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Researchers find dangerous tapeworms in Alaskan salmon

Salmon lovers have a new reason to opt for roasted instead of raw. Scientists have documented that the Japanese broad tapeworm has made its way to the waters of the North Pacific and is thriving among the salmon population there.

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Salmon on ice. Photo illustration

Published in the February edition of Emerging Infectious Diseases the findings of a research team that included staff from Alaska’s Department of Fish and Game and a group of Czech and Slovak academic institutions provides data supporting warnings against eating raw fish, and particularly raw salmon.

Previously the parasite — known officially as Diphyllobothrium nihonkaiense — was thought to be limited to the Pacific waters near Japan. However, the tapeworm has been found not only in salmon and other fish in the Northern Pacific, but also in predators such as wolves and bears.

“Our main intent is to alert parasitologists and medical doctors about the potential danger of human infection with this long tapeworm resulting from consumption of infected salmon imported — on ice — from the Pacific coast of North America and elsewhere,” the researchers wrote.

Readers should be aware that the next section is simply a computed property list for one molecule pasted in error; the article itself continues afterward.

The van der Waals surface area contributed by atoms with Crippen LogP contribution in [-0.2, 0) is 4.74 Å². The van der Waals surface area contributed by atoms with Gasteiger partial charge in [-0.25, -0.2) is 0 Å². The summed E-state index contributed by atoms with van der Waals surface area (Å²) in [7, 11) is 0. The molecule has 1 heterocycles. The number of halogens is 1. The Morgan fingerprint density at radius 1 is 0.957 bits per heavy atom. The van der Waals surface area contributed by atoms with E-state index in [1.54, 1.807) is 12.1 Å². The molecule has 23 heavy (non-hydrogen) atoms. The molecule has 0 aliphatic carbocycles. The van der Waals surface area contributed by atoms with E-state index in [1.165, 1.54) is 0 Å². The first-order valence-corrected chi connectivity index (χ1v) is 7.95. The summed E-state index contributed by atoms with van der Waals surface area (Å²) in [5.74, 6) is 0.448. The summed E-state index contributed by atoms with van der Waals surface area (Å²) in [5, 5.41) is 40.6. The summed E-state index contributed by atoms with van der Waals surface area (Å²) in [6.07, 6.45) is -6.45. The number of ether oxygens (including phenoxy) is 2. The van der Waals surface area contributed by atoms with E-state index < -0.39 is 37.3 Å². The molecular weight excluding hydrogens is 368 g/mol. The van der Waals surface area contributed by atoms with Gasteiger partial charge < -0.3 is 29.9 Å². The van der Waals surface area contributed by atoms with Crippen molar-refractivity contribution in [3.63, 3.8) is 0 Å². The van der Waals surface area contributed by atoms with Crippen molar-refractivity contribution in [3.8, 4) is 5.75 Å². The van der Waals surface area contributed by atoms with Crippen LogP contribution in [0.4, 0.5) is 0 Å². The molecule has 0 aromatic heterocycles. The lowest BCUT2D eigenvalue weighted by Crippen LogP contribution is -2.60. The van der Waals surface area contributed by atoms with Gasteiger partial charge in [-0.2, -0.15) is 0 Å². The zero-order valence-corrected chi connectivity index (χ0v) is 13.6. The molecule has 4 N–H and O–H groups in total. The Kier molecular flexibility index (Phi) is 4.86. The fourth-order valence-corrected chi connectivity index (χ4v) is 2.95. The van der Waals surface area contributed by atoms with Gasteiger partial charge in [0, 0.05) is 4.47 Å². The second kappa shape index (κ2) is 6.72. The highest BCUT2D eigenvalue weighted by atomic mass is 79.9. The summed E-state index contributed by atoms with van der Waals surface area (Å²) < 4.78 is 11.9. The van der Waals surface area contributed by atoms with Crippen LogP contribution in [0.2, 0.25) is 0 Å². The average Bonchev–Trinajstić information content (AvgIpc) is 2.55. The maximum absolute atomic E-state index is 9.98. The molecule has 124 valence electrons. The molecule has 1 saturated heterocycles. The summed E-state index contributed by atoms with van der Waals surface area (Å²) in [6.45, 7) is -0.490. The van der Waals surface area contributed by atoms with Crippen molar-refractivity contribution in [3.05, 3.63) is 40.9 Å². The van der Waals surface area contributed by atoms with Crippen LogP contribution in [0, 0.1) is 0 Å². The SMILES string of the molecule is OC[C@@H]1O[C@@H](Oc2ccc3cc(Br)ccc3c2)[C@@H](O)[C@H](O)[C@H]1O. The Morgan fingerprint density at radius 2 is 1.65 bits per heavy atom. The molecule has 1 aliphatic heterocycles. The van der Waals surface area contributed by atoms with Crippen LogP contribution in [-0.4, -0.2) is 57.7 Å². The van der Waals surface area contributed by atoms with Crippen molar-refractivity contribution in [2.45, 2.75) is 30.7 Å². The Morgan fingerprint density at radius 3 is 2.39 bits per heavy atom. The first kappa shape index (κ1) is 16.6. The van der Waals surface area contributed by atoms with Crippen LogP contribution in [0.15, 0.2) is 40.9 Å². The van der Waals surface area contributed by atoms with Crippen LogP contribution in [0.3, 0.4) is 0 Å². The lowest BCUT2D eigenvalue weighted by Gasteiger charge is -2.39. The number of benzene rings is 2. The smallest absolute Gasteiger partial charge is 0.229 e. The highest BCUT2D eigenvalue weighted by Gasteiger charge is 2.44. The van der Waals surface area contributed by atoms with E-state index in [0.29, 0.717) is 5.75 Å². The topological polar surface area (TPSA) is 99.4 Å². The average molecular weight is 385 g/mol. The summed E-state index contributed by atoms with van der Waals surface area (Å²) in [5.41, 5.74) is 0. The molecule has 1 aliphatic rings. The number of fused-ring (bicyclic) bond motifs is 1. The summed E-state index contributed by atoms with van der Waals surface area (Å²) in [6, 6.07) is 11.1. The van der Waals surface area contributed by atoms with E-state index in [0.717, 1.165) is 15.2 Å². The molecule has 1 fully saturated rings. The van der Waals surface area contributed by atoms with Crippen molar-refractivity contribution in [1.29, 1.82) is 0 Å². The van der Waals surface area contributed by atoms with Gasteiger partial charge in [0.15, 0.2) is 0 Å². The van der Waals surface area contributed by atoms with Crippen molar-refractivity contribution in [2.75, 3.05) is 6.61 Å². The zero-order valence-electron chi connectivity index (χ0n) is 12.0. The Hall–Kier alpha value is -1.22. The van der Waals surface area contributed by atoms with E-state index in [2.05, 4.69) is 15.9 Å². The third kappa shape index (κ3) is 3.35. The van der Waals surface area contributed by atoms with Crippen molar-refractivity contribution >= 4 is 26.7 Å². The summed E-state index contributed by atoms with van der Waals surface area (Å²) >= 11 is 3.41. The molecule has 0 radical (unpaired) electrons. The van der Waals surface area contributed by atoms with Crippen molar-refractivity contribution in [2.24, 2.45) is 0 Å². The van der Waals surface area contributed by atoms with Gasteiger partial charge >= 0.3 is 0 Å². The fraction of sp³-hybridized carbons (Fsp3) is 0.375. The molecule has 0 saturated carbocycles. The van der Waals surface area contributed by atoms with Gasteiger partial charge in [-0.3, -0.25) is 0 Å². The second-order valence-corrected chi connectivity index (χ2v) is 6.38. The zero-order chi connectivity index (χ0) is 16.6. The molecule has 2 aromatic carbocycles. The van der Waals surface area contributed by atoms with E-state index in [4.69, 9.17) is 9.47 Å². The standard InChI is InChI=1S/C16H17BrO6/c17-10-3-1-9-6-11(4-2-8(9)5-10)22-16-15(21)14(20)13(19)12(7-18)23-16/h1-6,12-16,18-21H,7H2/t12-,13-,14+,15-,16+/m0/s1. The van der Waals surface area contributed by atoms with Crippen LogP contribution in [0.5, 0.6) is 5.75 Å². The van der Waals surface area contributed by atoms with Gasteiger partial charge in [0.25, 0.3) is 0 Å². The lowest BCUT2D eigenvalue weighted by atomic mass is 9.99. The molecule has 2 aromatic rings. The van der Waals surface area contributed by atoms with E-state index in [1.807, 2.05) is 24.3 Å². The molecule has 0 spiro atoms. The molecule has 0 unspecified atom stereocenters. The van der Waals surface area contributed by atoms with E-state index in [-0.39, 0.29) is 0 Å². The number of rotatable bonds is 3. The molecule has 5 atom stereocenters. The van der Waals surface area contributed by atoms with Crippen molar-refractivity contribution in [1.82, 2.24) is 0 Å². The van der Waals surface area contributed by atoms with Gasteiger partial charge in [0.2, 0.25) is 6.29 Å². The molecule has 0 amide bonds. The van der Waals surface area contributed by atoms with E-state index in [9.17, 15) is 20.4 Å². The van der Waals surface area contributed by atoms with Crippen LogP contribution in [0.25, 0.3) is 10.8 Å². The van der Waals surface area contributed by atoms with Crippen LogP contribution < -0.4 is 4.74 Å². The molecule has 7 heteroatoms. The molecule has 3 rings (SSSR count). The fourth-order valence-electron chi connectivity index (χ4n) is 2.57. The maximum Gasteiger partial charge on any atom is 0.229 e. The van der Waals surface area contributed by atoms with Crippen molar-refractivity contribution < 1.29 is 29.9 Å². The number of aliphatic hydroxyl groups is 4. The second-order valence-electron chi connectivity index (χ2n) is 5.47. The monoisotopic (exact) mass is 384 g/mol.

The scientists examined salmon and rainbow trout and found the Japanese broad tapeworm in a pink salmon collected in Resurrection Creek near Hope, AK.

“This report provides additional evidence that salmon from the Pacific coast of North America may represent a source of human infection,” according to the researchers.

“Because Pacific salmon are frequently exported unfrozen, on ice, plerocercoids may survive transport and cause human infections in areas where they are not endemic, such as China, Europe, New Zealand, and middle and eastern United States.”

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